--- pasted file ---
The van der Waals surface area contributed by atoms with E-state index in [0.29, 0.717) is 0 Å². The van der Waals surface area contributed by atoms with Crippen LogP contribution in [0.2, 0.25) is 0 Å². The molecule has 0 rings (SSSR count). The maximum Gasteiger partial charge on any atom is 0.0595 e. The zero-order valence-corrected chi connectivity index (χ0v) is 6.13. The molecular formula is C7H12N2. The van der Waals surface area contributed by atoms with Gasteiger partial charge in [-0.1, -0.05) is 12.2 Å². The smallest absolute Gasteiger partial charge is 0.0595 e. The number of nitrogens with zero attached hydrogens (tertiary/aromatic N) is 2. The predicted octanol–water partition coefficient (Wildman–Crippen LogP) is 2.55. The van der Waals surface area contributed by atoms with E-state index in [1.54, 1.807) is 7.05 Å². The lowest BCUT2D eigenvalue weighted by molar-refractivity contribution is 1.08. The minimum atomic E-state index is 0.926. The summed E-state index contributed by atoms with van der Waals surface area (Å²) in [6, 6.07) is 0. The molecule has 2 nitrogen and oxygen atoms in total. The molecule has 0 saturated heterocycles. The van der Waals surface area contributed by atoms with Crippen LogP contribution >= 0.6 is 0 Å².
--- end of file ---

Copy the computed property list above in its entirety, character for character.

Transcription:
The van der Waals surface area contributed by atoms with E-state index in [0.29, 0.717) is 0 Å². The van der Waals surface area contributed by atoms with Crippen LogP contribution in [0.2, 0.25) is 0 Å². The molecule has 0 rings (SSSR count). The maximum Gasteiger partial charge on any atom is 0.0595 e. The zero-order valence-corrected chi connectivity index (χ0v) is 6.13. The molecular formula is C7H12N2. The van der Waals surface area contributed by atoms with Gasteiger partial charge in [-0.1, -0.05) is 12.2 Å². The smallest absolute Gasteiger partial charge is 0.0595 e. The number of nitrogens with zero attached hydrogens (tertiary/aromatic N) is 2. The predicted octanol–water partition coefficient (Wildman–Crippen LogP) is 2.55. The van der Waals surface area contributed by atoms with E-state index in [1.54, 1.807) is 7.05 Å². The lowest BCUT2D eigenvalue weighted by molar-refractivity contribution is 1.08. The minimum atomic E-state index is 0.926. The summed E-state index contributed by atoms with van der Waals surface area (Å²) in [6, 6.07) is 0. The molecule has 2 nitrogen and oxygen atoms in total. The molecule has 0 saturated heterocycles. The van der Waals surface area contributed by atoms with Crippen LogP contribution >= 0.6 is 0 Å².